Businesses rely on consumers. In the purchase of a product, ask if there is a plastic-free alternative available. In some cases, you can find plastic-free alternatives or even multipurpose products, such as our shampoo soap being both a hair soap and for use on the body as well.
When buying online, be conscious of how an item gets to you. Your order may not contain plastic, but the shipping of your parcel may. This can be common in greenwashing companies, defeating the purpose of alleviating plastic. Ask companies for a plastic-free shipping option using biodegradable compounds like compostable satchels and paper.
At Urthly Organics, we are constantly evolving to ensure that we are as low plastic as possible. While we still do have products that are packaged in plastic, we are in the process of phasing out to plastic-free alternatives. Most recently to this article, we have removed our hand and body wash from a plastic PET bottle to an aluminum tin refill. This means that people re-use their plastic, and place value on what they already have.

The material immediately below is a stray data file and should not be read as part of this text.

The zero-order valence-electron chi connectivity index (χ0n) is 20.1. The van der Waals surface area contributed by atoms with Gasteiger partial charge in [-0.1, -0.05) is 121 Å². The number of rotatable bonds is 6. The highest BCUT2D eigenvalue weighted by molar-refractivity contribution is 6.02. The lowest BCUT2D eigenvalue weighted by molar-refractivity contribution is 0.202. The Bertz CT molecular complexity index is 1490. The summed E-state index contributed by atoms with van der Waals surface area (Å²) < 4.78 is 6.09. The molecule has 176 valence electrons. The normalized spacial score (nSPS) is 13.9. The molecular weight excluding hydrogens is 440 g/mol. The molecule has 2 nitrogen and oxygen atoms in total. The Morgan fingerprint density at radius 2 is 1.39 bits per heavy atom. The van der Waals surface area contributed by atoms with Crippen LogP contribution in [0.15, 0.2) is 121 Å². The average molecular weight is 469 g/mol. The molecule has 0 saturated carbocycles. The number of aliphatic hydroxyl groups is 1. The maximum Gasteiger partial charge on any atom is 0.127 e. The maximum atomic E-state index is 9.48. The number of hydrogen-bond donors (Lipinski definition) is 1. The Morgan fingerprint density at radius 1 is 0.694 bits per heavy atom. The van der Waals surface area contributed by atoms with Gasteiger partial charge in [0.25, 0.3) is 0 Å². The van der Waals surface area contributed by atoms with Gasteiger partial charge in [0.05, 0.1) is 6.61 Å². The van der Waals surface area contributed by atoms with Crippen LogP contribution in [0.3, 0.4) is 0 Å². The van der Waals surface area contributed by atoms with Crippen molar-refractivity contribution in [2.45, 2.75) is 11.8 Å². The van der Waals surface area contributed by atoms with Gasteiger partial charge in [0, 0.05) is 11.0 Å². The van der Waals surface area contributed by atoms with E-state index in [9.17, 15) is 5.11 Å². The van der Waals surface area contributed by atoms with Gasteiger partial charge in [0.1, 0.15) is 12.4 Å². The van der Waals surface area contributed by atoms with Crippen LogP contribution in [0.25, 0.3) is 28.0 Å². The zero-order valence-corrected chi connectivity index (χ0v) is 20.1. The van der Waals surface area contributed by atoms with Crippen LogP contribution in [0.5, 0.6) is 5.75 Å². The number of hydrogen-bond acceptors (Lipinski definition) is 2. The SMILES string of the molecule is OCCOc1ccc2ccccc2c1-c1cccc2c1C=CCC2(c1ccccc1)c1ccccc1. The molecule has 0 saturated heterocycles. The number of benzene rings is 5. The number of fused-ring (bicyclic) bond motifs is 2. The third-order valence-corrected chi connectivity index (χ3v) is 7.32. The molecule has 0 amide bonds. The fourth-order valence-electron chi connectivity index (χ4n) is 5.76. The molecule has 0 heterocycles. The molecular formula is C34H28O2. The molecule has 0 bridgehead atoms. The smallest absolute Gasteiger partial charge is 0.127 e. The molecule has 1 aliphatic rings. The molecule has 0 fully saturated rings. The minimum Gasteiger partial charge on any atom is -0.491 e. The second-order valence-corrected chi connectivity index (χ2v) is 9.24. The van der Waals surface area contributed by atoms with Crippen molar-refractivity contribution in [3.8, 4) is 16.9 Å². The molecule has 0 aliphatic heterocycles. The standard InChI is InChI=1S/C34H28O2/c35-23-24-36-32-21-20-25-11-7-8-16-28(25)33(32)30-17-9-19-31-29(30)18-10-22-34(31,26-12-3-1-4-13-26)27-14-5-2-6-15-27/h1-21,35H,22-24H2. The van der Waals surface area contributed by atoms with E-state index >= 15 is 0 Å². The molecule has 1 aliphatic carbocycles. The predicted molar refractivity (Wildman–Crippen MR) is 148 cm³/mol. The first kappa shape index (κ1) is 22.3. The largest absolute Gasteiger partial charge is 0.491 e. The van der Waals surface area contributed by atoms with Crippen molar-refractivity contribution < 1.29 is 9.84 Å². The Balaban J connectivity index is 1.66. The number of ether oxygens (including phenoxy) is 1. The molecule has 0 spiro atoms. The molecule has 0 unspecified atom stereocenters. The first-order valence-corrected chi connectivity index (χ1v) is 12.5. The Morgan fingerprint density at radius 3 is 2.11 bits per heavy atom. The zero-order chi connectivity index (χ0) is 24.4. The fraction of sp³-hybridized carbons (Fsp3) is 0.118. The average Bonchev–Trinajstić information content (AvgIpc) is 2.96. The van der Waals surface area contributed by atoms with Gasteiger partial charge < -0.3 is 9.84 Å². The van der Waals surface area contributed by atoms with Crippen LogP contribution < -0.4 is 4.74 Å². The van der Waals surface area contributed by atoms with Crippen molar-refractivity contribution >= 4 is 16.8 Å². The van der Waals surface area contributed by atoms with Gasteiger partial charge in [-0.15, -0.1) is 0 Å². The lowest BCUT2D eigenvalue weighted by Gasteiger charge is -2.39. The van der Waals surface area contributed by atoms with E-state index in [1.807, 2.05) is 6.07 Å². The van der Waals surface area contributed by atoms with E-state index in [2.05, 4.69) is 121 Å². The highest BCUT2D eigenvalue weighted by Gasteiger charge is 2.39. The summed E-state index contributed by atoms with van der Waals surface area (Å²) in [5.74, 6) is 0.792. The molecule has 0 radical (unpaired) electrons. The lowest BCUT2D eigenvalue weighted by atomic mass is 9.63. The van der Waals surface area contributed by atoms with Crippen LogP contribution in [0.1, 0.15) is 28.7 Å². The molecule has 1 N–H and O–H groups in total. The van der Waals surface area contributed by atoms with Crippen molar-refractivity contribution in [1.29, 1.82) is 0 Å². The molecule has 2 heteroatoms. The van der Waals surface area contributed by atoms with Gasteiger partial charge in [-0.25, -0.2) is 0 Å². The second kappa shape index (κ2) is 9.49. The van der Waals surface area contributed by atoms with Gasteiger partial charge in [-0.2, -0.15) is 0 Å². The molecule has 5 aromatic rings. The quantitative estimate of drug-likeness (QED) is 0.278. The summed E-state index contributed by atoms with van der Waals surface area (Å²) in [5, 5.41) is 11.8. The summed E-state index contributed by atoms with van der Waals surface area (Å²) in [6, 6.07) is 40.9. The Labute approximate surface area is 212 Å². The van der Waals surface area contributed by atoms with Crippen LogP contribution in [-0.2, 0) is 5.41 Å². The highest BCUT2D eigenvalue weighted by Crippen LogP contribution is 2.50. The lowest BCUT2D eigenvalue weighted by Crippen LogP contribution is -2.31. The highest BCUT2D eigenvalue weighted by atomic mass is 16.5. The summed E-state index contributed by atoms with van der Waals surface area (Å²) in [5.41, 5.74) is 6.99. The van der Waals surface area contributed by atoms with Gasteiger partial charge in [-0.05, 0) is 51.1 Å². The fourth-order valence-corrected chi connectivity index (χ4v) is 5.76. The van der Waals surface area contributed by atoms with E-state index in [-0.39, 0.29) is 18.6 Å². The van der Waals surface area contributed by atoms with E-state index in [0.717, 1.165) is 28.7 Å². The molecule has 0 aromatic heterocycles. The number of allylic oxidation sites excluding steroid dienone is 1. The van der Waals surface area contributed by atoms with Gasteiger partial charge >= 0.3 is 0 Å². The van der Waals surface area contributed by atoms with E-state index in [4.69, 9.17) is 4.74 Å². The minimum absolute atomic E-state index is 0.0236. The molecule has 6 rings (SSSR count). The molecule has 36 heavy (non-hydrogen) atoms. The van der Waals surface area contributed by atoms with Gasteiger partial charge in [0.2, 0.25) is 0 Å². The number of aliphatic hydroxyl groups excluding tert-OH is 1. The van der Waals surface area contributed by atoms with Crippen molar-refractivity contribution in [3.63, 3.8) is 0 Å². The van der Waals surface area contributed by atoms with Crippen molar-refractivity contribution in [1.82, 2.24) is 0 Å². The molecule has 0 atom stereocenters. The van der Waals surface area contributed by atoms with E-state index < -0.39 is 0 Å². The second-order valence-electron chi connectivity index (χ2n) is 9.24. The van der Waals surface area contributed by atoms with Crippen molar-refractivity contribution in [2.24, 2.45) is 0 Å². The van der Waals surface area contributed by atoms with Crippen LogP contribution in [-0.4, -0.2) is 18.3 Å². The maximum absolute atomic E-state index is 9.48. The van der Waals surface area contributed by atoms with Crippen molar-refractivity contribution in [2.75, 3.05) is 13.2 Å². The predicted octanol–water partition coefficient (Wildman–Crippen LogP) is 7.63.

We also do not use plastic wrapping or satchels in the shipment of orders and offer the option of unpackaged items (for those who leave a note at checkout).
We hope these suggestions spark your creativity to reduce your plastic consumption.
 Kenton, W., via Investopedia (2020), ‘Greenwashing’: https://www.investopedia.com/terms/g/greenwashing.asp
World Animal Protection (2020), ‘Sea Change: You Can Help Tackle Ghost Fishing Gear to Save a Million Lives’: https://www.worldanimalprotection.org.au/sea-change-you-can-help-tackle-ghost-fishing-gear-save-million-lives?gclid=Cj0KCQjwqfz6BRD8ARIsAIXQCf2CsIXVdIigF4x2kVZUEM1YDX6NVh6Uir3FEBUBsVTg3BKQsoCMzmIaArrzEALw_wcB
 Roche, E. (2020), ‘The Environmental Impact of Cleaning Products’, PJ Online: https://www.pjponline.com/the-environmental-impact-of-cleaning-products/#:~:text=Commercial%20use%20of%20cleaning%20products,and%20enter%20the%20food%20chain.
 Pinterest, ‘Milk bottle Planters’: https://www.pinterest.com.au/pin/371195194289379949/
 Baker, D. (2019), ‘Turning Lids into Prosthetic Limbs’, North Eastern Advertiser: https://northeasternadvertiser.com/featured-articles/turning-lids-into-prosthetic-limbs
 Pinterest, ‘hip Packet Earrings’ :https://www.pinterest.com.au/pin/498281146243311653/
 Victorian Country Market (2020): https://viccountrymarket.com.au/
Main image: Urthly Organics
Image 2: iStock images
Image 3: J.McKenzie
Image 4: Urthly Organics